Following an impressive road victory over the New Mexico Lobos, the USC men’s basketball team looks to continue its winning ways as it hosts the Loyola Marymount Lions on Wednesday night.Double-double · Redshirt sophomore forward Darion Clark posted 12 points and 11 rebounds in USC’s win over New Mexico last weekend. – Brian Ji | Daily TrojanThe Trojans (4-3) won their first true road win of the season on Sunday when they beat the Lobos, 66-54. This was their first game on an opponent’s court after playing three games at home and an additional three at a neutral site.Redshirt sophomore forward Darion Clark led the team to the win at The Pit with 12 points and 11 rebounds while sophomore forward Nikola Jovanovic added 10 points and a career-high 16 rebounds for the Trojans.“I thought Darion Clark really set the tone with 12 points, 11 rebounds,” USC head coach Andy Enfield after the game. “Nikola [Jovanovic] got into it and was rebounding at a high level.”Much of the victory could be attributed to the fact that USC held New Mexico’s senior guard Hugh Greenwood to a scoreless performance. Greenwood came into the matchup averaging 13 points per game, but the Trojans limited him to 0-for-11 shooting, including a dismal 0-for-9 from beyond the arc. New Mexico was led by forward Devon Williams, who had a career-high 15 points and a career-high 10 rebounds.Freshman point guard Jordan McLaughlin, who is leading the team in scoring this season, scored only eight points in the win, but he showed off his passing ability with seven assists, which led the team. And while redshirt sophomore guard Katin Reinhardt was scoreless in the game, he did defend Greenwood for the majority of the contest, forcing him to take tough shots and go scoreless as well.“Greenwood is such an excellent offensive player. We knew it would be tough but we never imagined we would hold him scoreless,” Enfield said. “That’s just a testament to how well we played defensively.”The Trojans will look to improve their shooting percentage against LMU: they shot only 38.3 percent from the floor against New Mexico including only 23.5 percent from deep. Though the Trojans did not have a good shooting performance, their defense was able to hold New Mexico to 32.7 percent from the field and only 12.5 percent from three. They will also try to keep their turnovers down as they did on Sunday, only committing nine; turnovers were a problem for this young team earlier in the season.The Lions will enter the game with a 3-3 record, having recently lost to UC Irvine on Saturday. LMU is led by guard Evan Payne, who has scored 20 points in five of the Lions’ six games, including 23 against Irvine.LMU has 11 newcomers on its roster and will rely on its three seniors to lead an inexperienced group. Forward Godwin Okonji and guard Ayodeji Egbeyemi are playing in their fifth seasons after having to sit out last year due to injuries. The third senior on the team, guard Chase Flint, will also look to use his experience to lead a group that includes only three players who played significant minutes for the Lions last season: Flint, Payne and forward Marin Mornar.The Trojans will try to improve to 5-3 on the year as they look to get their fourth win in a row. The game will tip off at 7 p.m. at the Galen Center. USC is 2-1 at home and LMU is 0-1 on the road, only having lost to Arizona State.
The inaugural season of the Overwatch League is quickly approaching its endgame, so naturally, sights are being set on the upcoming second season. With this in mind, Blizzard has released the rules behind how rosters will be constructed moving forward.On August 1st, the signing window will be opened for teams to negotiate extensions with players already signed to them, or for their respective Overwatch Contenders players to be signed. This is also the date on which player trades can be made from.Official agreements from the inaugural season end on September 9th, meaning any players that aren’t under a contract at this point will become free agents. The exclusive window for expansion teams to sign free agents start from this date also, ending October 7th.October 8th is the day in which the signing window for free agents opens for all teams, so if players are still yet to be selected by expansion teams then they become available for the teams that competed in the first season.By December 1st, each team must have at least eight players signed under contract. Despite this, teams are still able to sign or trade players throughout the upcoming season until a final deadline which has not yet been specified. Players who turn 18 years of age before this deadline are eligible to be signed and compete in the League, too.Starting with this next season, the terms of player’s agreements “will no longer be fixed at one year with an additional one-year option.” Instead, players can negotiate contracts with teams that last up to three years.Another interesting development is the option of having “two-way players”. This means it’s possible that a player can compete for both an Overwatch League team and an Overwatch Contenders team. There are more details surrounding the stipulations of such a move here.Esports Insider says: The rules and dates surrounding renewing contracts and trading players all seem relatively fair, but it’s the two-way player rule and the three-year contract implementation that grab our attention the most. It’s also nice to see that expansion teams have an exclusive window to sign players.Sign up to our newsletter!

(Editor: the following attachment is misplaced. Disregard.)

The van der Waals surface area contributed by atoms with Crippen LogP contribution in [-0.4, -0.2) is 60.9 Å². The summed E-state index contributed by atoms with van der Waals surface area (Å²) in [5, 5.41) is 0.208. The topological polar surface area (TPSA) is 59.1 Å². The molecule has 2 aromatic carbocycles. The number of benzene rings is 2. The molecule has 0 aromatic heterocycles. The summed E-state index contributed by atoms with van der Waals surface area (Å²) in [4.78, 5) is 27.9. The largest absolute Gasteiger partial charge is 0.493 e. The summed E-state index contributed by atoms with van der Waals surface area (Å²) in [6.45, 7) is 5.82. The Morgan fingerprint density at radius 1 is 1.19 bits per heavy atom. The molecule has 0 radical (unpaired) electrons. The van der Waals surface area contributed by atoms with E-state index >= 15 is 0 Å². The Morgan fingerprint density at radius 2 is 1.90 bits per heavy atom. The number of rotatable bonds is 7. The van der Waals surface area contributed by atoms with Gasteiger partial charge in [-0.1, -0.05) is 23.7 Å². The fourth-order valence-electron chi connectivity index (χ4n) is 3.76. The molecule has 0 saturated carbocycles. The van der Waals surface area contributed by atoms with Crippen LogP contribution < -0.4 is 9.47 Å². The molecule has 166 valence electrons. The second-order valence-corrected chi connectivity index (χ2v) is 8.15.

Soulama Abdoulaye will have nightmares of today’s game after his howler gave Kotoko a 1-0 win over their rivals.His misery was compounded after he was sent after denying Dauda Mohammed a clear goal scoring chance.Asante Kotoko had a strong start to the game stretching the pitch with the width of Eric Donkor and Frank Sarfo Gyamfi and nearly scored through Dauda Mohammed whose shot was saved after a cross from Donkor.Hearts of Oak responded with a chance of their own with Sam Yeboah hitting the post after an Owusu Bempah cross.That was Bempah’s last contribution to the game afer he was replaced by Kennedy Appiah after picking up a knock.It was end to end stuff with no team with proper control of the game until Edwin Tuffour saw red after two fouls on Isaac Mensah in quick succession. The red card meant Eric Donkor moved to a left back role while Obed Owusu shifted to the left flank.With the half heading for a stalemate, Soulama Abdoulaye scoffed a Richard Akrofi back pass into the net after being harmlessly chased down by Dauda Mohammed.Hearts began the second half with purpose but Ernest Sowah pulled off two smart saves from Cosmos Dauda and Isaac Mensah to keep the Porcupines in the lead.Soulama Abdoulaye was then sent off after denying Dauda Mohammed a clear goal scoring opportunity. Ashittey Ollenu was introduced into the Hearts midfield and provided an attacking thrust with his direct running but failed to carve a clear opening.Hearts best chance was squandered when Cosmos Dauda side footed a Kennedy Appiah cross wide.Hearts huffed and puffed without creating a clear opening after some good defensive organization from KotokoDauda Mohammed could have doubled Kotoko’s lead after he raced through on goal but his effort was parried by Samuel Akurugu who had replaced Sam Yeboah. Despair for Hearts and their fans as an emotional Michael Osei who could not hide his tears stretched their unbeaten run in Accra to six years.–Follow Kweku on Twitter: @nana_odum. Get more updates on Facebook/Twitter with the #JoySports hashtag